“Casey” was really stressing out about the big chemistry exam. She had a ton of other homework to work on and it didn’t feel like there were enough hours in the day ― between softball practice, student government meetings, and babysitting ― to study. So when her friend, Laura, handed her the Adderall in the hallway one day, she thought she’d give it a try. Tons of other kids in school used it to focus more and stay awake… “What could it hurt?” a friend told her. Later that friend said, “If you need more, my brother can get them. Mom thinks he is taking his ADHD meds. He sells them. Just call me and ask for ‘Addy’.” Her test scores were solid those first few weeks. Prom was coming up. She was so excited, she started having trouble sleeping. Confessing to another friend, she was given some pills to calm her back down. Neither of these friends was a doctor. Her parents were divorced and barely spoke. They both missed the signs and her mood changes. She no longer has a friend named "Addy". She no longer has trouble calming down without pills. Casey’s prom date missed prom that year. Casey did not make it to prom.
Sadly this story is not that uncommon. Prescription drugs are proving to be just as dangerous as street drugs and alcohol use amongst teenagers in our state.
Last year more than 1 in 5 Indiana students surveyed reported using prescription drugs without a prescription. This is the second highest rate in the nation.*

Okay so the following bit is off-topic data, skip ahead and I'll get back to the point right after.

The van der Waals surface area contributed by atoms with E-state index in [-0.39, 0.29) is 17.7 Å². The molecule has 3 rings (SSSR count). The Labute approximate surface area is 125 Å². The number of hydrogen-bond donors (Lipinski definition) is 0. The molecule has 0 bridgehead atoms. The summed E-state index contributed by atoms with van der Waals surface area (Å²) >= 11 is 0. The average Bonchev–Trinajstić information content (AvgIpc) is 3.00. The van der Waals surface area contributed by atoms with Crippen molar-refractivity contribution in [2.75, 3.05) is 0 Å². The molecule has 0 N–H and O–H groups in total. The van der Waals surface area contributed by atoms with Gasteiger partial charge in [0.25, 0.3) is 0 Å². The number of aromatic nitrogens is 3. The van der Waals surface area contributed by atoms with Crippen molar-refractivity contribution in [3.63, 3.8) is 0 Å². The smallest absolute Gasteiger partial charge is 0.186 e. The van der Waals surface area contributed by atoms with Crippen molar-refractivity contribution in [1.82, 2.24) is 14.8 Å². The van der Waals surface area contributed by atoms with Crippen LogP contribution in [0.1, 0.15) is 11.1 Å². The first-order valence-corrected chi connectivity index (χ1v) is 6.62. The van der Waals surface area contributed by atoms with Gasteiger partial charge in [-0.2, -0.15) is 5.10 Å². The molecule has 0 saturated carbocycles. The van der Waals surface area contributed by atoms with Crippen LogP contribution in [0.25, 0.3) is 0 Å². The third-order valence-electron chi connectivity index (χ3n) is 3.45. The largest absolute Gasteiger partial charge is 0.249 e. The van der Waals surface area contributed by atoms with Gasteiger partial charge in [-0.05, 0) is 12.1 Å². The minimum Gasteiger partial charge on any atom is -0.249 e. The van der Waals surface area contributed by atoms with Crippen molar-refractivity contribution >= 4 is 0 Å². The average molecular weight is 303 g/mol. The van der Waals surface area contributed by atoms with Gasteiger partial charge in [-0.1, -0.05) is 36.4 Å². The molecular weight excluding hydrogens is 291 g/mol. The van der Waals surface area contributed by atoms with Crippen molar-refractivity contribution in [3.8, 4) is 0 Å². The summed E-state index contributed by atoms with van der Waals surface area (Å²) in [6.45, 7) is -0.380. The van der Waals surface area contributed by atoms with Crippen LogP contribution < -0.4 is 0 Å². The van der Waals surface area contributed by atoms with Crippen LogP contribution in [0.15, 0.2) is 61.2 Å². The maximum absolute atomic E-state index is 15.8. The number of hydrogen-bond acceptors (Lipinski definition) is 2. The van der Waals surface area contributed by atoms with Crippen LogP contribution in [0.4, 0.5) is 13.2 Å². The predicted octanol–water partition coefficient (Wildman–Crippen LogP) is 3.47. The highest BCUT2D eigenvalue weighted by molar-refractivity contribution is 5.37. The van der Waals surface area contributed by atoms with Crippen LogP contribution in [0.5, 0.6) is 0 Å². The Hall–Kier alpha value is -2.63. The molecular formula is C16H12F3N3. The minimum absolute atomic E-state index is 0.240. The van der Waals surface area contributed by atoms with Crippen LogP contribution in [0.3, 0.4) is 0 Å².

*According to the Indiana Youth Survey 2012, Indiana Prevention Resource Center
It’s not too late to make sure that you or your friends don’t become a tragedy. Misusing prescriptions that are not written for you can have grave consequences. Many of the pills that are shared between young adults can be addicting, and/or kill you if misused or abused.
Test scores, staying awake or feeling a quick pick-me-up are not the right reasons to take other peoples medications. Other misuse of people’s prescriptions is another kind of “drug use” that you need to be warned about.
If you are a teen/young adult who sees a potential problem in a fellow peer, trust your instincts. Bring your concerns to the attention of an adult you trust. Minimizing risk start with trusting your instincts, small problems can quickly escalate and it becomes hard to change the course of a bad outcome. Get Help NOW.
If you are a parent, visit our Parent Page for more information on prevention and awareness.